The controversial move by Egypt’s main public university fuelled debate ahead of the country’s parliamentary elections
A controversial ban ordered by Egypt’s main public university on the niqab, a face-covering veil worn by some Muslim women, has fuelled debate ahead of the country’s parliamentary elections slated for later this month.
Earlier this week, Cairo University barred its female teachers from wearing the niqab while doing their job, a move that has drawn a sharp criticism from the ultra-conservative Salafists.
“This decision violates the law and constitution. It constitutes discrimination against a certain group of people due to their religion,” said Yasser Burhami, a leading Salafist. “The niqab does not violate the Islamic Sharia. Some Islamic scholars even consider it obligatory. Therefore, the university’s ban on the niqab is an infringement of women’s right to wear it.”
Burhami urged the university to scrap the decision or face lawsuits.
The head of Cairo University Jaber Nassar has denied that the ban is politically or religiously motivated.
“The aim of the decision is purely educational. It seeks to enhance direct communication between the student and the teacher. It will not be expanded beyond the lecture halls or applied to female students.”
Burhami is a senior leader in the Salafist Dawa (Call), an umbrella group for the ultra-conservative Al Nour Party, which is the only Islamist force contesting the two-round legislative elections due to begin on October 18.
A member of Al Nour calling himself Rabae Al Salafi posted the Cairo University’s ban on his Facebook account, urging people to vote for the party in the elections. “Lest they [authorities] order the removal of the niqab in the street, you should vote in favour of Al Nour,” he said.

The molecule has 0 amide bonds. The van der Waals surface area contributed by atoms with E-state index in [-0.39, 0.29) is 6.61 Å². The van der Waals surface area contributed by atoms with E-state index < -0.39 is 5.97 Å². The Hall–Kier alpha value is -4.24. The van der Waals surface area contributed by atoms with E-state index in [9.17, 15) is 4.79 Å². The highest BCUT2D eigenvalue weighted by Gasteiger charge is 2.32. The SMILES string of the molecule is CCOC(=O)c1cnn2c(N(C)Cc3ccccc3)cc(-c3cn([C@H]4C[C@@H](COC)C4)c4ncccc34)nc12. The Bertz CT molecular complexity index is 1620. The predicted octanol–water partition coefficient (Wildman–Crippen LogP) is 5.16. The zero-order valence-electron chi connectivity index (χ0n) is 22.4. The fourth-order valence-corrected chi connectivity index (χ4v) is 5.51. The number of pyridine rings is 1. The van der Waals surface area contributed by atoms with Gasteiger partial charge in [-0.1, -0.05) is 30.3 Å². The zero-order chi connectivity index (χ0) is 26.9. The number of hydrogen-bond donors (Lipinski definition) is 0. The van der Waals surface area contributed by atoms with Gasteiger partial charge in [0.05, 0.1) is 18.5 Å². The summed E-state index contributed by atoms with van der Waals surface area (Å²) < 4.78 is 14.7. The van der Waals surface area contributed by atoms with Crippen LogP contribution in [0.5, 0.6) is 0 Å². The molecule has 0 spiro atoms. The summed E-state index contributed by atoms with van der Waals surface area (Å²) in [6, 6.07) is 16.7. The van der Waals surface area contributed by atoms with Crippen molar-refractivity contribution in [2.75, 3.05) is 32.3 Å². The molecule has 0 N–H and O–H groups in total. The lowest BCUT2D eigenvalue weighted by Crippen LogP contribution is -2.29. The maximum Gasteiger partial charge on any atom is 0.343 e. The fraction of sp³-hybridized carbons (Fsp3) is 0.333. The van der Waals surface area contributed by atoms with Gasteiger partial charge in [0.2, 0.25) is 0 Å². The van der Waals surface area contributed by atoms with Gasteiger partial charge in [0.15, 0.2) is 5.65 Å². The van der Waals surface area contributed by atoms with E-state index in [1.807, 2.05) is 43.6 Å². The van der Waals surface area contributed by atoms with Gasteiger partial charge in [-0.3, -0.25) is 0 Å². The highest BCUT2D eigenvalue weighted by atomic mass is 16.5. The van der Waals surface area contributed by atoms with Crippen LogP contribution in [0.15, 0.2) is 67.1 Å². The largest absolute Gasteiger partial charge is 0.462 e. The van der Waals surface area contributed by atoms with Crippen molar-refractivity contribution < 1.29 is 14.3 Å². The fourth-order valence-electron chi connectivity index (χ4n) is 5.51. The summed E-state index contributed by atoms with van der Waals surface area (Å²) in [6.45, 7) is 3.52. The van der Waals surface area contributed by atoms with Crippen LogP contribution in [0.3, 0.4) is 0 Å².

In recent months, secularists have stepped up criticism of Al Nour, accusing it of manipulating religion for political gains.
“Al Nour is reviving the tactics of the Muslim Brotherhood by portraying themselves as the guardians of Islam,” said Hassan Sobhy, an anti-Islamist activist.
“Egyptians are already fed up with the exploitation of religion in politics. Al Nour should learn a lesson from the black end of the Brotherhood.”
In 2013, Islamist president Mohammad Mursi of the Brotherhood was deposed following enormous street protests against his rule. Al Nour backed Mursi’s ouster. Months later, the Brotherhood was outlawed and designated a terrorist organisation.
Dozens of lawsuits have recently been filed in Egypt requesting the dissolution of Al Nour for allegedly violating a constitutional article banning the establishment of political parties on religious grounds. The party has repeatedly denied the accusation and is fielding Christian candidates in the coming elections.
Al Nour was one of several Islamist parties licenced after the 2011 uprising that forced long-time president Hosni Mubarak out of power.
The party had 25 per cent of seats in the 2012 Islamist-led parliament. The legislature was dissolved in June that year by the country’s top court.
Egypt has since been without a parliament.